Motivation and Perserverance

As many of you would agree, we generally set out to do something new with great enthusiasm and energy, only to find in a short amount of time the novelty has worn off and the motivation level has dropped considerably. Pretty soon, we quit because it seems all too hard.


So how can we overcome this on-again-off-again problem with motivation to exercise? (Or anything else for that matter.)


Firstly we need to think about our goals. What is it we really want to achieve?

How are we going to achieve it? Are we being realistic? If our goal is realistic, but we really don’t know how we are going to go about achieving it, then the best thing we can do is break the goal down into small manageable parts.


Let me explain…. Let’s say your goal is to be able to do a 5km fun run. Yet, at the moment you puff out after 200m. The best thing to do is set out a realistic schedule. How often can I commit to training? Twice a week? Three times? Ok, let’s go with that. So rather than dwelling on the fact that you can’t make it to 5km, you should work on the fact that you can run 200m and work on building that.


Basically you are trying to focus on the positives, not the negatives. Your goal is still 5km, but your abilities are 200m. So today is your first allocated training session….. You are going to run 200m, then you are going to rest for 2 minutes and you are going to run again. You may only make 100m this second time, but you will do it and rest another 2 minutes and run again. This time you can make the 100m without too much trouble and you rest again. Then you run again, rest, run, rest, run until you find that you have managed 30 minutes. Today’s session is complete and you may have only run 1km in total, but you DID it!!


Next session, you can try it again and you will find that you can run 200m each running burst without having to stop. So you can continue with this run, rest, run theory until you find that you can either run further, or you can reduce your rest period. In simple terms, your fitness will improve and your motivation will increase because you are managing to do what you have set out to do. If you had just tried to run 5km in the first place, you would have surely failed and then given up completely.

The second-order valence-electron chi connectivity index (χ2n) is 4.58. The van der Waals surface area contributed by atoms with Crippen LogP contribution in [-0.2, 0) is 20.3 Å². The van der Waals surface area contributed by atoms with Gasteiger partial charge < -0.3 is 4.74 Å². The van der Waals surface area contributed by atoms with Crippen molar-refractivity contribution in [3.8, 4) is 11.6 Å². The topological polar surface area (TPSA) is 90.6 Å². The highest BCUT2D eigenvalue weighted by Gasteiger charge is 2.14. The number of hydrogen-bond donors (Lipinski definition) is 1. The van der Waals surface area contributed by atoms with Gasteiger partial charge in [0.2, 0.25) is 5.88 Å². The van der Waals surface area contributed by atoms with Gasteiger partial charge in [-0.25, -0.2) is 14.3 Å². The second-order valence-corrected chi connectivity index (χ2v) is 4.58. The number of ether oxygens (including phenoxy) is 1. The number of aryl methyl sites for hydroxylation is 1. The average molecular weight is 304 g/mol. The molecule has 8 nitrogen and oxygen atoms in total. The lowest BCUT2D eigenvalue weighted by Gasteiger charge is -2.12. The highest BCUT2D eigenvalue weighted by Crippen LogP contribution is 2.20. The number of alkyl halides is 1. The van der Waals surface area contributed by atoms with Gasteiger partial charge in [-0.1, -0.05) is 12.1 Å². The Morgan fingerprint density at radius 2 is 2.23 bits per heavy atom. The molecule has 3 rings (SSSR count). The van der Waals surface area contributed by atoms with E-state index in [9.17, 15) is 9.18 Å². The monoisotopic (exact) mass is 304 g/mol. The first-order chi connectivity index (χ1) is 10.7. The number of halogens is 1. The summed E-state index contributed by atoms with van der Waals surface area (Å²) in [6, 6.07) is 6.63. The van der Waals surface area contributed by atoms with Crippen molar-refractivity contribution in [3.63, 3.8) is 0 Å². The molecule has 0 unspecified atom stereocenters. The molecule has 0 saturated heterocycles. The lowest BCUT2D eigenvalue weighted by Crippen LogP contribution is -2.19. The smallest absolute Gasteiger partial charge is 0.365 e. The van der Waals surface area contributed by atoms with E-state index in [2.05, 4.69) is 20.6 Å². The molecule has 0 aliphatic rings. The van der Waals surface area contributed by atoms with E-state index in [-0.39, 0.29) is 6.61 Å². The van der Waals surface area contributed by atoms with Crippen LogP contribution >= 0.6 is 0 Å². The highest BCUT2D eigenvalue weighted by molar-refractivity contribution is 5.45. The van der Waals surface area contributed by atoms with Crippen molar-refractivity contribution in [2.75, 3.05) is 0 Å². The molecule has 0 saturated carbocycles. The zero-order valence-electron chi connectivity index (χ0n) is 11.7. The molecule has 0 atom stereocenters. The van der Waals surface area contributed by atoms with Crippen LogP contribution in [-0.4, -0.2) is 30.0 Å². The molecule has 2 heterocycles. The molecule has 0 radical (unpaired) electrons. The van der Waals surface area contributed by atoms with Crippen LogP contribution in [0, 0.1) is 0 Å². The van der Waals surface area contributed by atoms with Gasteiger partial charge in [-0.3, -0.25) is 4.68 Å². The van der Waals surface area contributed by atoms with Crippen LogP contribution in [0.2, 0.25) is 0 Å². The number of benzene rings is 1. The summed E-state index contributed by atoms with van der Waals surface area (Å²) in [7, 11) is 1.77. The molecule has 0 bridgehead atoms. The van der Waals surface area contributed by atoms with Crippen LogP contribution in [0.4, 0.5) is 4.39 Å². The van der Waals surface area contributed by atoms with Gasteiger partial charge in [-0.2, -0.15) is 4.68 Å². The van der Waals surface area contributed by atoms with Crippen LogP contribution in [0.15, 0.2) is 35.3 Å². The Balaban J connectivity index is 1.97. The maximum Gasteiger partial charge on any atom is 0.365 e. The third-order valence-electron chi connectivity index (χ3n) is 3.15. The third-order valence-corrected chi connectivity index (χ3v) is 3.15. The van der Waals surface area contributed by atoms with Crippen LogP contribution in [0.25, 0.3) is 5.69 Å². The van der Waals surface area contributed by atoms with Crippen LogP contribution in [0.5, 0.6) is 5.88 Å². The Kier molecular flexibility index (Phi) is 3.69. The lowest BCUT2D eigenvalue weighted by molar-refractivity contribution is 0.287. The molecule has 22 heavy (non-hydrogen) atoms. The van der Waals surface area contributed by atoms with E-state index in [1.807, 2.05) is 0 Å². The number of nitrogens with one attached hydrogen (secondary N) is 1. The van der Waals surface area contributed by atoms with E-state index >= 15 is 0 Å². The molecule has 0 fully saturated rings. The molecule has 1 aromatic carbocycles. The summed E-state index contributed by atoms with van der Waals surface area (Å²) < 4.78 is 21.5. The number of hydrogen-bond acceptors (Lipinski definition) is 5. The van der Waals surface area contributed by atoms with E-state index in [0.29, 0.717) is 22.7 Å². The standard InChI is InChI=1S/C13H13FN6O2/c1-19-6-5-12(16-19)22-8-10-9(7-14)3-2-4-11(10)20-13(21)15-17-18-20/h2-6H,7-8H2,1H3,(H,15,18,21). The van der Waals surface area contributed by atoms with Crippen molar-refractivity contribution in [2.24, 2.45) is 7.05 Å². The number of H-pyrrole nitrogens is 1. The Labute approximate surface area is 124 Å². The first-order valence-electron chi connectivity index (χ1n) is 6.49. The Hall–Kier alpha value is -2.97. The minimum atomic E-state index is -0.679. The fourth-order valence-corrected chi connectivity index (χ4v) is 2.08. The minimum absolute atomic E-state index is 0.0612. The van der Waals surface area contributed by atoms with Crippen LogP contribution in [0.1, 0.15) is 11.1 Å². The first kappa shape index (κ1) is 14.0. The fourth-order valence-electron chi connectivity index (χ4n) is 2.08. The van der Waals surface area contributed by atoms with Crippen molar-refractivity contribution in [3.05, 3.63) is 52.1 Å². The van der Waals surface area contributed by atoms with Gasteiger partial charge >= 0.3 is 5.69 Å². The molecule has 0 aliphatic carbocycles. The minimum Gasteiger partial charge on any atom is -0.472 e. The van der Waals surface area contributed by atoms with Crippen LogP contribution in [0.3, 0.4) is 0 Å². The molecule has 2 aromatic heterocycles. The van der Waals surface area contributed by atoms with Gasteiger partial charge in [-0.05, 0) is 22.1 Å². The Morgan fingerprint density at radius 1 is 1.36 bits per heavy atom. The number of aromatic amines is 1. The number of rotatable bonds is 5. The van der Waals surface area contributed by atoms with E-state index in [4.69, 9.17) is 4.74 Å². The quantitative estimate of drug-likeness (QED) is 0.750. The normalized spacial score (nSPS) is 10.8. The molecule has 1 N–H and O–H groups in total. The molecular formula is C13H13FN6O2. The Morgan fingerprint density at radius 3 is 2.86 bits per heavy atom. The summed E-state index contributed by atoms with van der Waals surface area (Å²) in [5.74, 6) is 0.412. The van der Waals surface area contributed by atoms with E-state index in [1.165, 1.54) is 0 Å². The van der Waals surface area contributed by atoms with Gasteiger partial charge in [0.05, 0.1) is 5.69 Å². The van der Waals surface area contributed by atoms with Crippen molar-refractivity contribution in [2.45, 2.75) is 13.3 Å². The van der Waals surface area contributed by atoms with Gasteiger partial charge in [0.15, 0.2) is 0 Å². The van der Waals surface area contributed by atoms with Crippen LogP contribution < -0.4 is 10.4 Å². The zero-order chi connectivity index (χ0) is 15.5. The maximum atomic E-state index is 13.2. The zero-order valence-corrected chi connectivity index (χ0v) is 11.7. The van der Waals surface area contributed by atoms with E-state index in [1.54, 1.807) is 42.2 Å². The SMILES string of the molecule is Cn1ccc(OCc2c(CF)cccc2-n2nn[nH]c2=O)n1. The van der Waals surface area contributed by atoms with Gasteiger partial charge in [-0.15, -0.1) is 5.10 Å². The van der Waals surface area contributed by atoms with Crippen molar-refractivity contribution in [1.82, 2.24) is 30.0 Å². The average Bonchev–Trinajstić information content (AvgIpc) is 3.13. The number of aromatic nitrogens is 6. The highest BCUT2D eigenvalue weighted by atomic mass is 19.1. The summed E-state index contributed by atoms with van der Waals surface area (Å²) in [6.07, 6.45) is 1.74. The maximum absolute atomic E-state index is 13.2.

So instead, you

will be keen to keep training 3 days a week until you can run further and rest less. Over time, you will feel great, be much fitter and you will be able to adjust your goals to spur you on to bigger and better things. 5km will eventually be possible and you will be totally motivated to continue because you will have achieved what you set out to achieve!


The simple solution to EVERY problem and to EVERY goal is to break it down. Don’t ever just look at the tallest mountain and say to yourself “there is no way I can climb that”. You should look at the mountain and say to yourself “if I climb to that spot, then wind round to that peak, I should be able to reach the summit”. Don’t ever give up before you have even started just because the finish line looks so far away.


The same theory applies to anything in life. Diet, exercise, work promotion…. you name it, if you break a big goal into small manageable bits, you will be able to achieve whatever it is you like. And let’s face it, achieving goals is the biggest motivating factor to keep you going.  Without a goal to achieve, there will not be any motivation to achieve it. Persevere, even when the going gets tough and you will ultimately achieve whatever it is you set out to achieve.



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